[36:42] Damianne President: it’s not at any cost, right? It’s not at any cost.
[36:45] Nekehia Quashie: it’s not as any cost and it also varies so much by generation and context. So the whole idea of these traditional “resources” for supporting later life, I would say, is driven by how social policies are designed. So we have a rule as society to advocate for policies that are going to account for individuals rather than family status.
[37:18] Damianne President: That’s a good point. Yeah.
[37:19] Sarah Patterson: Mm-hmm.
[37:20] Nekehia Quashie: what I, So at an actionable level, at the individual, I would say it still comes down to broadening our range of social networks and the quality of relationships that we have within those, cuz they definitely matter for our health. And I think COVID definitely shows us that overall.
[37:40] Damianne President: Okay, Sarah, last words. No pressure.
[37:45] Sarah Patterson: Yeah, yeah. No, I just wanna say exactly no, exactly what Nekehia said. I think Nekehia had it spot on. Just one small elaboration on it and tying sort of what she said together is that thinking about these ties beyond just the traditional ones we think about, like our parents or our children or our partner, and thinking about our broader social networks, like she was saying in terms of like, your friends, you know.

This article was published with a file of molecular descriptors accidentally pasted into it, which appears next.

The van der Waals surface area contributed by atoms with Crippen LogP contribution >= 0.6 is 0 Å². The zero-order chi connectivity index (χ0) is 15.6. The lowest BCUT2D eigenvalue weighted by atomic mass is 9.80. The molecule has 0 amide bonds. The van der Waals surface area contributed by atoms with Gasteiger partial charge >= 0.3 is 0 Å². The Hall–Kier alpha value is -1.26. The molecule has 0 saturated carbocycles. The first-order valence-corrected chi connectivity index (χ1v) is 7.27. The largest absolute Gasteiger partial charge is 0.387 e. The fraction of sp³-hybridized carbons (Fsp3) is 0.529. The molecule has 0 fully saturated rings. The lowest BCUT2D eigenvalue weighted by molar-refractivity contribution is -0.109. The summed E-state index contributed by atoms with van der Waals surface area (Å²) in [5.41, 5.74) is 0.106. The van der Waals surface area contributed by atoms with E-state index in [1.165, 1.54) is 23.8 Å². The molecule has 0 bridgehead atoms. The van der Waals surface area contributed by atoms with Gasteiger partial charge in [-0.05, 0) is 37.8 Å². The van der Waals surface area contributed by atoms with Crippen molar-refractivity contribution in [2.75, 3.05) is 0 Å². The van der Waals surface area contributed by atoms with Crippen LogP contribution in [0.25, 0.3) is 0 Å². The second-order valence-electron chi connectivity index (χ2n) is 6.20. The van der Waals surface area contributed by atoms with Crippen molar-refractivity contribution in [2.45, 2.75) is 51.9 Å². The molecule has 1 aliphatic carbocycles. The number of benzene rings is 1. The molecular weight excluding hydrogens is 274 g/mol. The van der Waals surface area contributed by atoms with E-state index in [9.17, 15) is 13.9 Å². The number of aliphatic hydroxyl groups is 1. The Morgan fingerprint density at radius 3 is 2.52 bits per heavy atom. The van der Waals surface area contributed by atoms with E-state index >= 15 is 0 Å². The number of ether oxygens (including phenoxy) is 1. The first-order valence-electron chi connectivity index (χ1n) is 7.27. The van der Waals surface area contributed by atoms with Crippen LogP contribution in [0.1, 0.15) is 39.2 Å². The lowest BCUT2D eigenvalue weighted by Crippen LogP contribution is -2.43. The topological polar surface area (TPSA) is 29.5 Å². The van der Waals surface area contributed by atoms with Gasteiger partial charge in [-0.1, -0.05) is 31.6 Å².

I don’t know if other people have this, but talking about like, retiring with your friends or things like that. And you might, you know, talk about that or joke about that with your friends, but I do think it’s important. So like, just to give you a personal anecdote, like, my best friend knows my end of life plans, you know. I’ve shared with her what I want in terms of caregiving and end of life planning. I think that’s kind of shocking to people or depressing to people. But again, as Nekehia pointed out, I think the pandemic sort of made these issues front and center for a lot of people. And so for me it was important not only for my family to know, but also for her to know. And so just thinking about the fact that these issues do come up and your social network can include other people other than what we traditionally think of as your family tie, like family can encompass many people. And those people will also be important as you age.